The modern slasher film is one of the more rigid and popular genres in film, and it has spawned no end of parodies and self-aware revisions because of that rigidity and popularity. At its heart, the slasher film is about the dangers of underage and/or premarital sex, with a plot that breaks down simply as: young people have sex and then some monster seeks to kill them for it. There are countless variations on this simple formula that began with Halloween (John Carpenter, USA 1978) and its tale of babysitters hunted down by a supernatural evil in the shape of a man and has continued through the Scream series with its complex tale of movie-inspired revenge and mayhem, and it has gone every direction in between.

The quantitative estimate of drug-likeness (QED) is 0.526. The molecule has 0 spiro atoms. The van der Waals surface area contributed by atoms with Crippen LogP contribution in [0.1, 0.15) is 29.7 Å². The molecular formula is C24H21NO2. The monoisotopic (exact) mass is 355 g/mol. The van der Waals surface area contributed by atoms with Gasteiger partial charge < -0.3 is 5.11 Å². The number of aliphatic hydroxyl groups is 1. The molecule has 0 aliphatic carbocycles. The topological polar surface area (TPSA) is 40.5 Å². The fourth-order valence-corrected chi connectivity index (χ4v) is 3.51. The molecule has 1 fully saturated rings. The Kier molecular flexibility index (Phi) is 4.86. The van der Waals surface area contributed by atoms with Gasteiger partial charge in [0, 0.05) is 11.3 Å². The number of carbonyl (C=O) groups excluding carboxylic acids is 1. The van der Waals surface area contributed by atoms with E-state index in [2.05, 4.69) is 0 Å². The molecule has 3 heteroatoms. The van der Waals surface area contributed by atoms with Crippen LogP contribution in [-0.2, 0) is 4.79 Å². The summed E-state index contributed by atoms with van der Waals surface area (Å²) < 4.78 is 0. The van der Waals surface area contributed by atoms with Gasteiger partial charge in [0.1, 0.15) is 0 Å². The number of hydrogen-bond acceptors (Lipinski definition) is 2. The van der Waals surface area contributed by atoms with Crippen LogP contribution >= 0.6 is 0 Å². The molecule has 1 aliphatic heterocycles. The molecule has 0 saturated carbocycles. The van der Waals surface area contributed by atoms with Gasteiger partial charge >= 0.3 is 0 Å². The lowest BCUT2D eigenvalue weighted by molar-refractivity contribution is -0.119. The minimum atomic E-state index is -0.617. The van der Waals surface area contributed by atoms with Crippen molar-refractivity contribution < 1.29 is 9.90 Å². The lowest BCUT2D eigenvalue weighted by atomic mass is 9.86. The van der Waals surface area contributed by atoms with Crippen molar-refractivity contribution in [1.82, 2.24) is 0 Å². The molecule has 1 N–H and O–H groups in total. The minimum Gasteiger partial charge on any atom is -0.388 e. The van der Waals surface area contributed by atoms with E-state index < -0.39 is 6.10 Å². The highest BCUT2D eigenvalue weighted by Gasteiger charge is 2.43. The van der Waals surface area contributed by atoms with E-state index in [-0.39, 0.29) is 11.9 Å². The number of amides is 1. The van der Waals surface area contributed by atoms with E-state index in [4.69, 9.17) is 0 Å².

It Follows follows in that tradition, but this is no more complex new version of the slasher genre. It’s not a loving tribute to the simplicity of the form like the most recent Halloween entries. It’s not a self-aware tribute to the genre like Scream (Wes Craven, USA 1996). It’s not a parody like Scary Movie (Keenen Ivory Wayans, USA 2000). It’s not a message to the film industry about its solipsism and fear of new ideas like The Cabin in the Woods (Drew Goddard, USA 2012). Instead, this film comes across as an experiment: what if we boiled down the slasher genre to nothing more than: young people have sex and a monster goes after them. The only plot element that Mitchell adds to that simplified version of the slasher plot is that this monster actually only hunts one person at a time, and the way to pass it on is to have sex–an element that helps to simplify the plot to its boiled-down core. Continue reading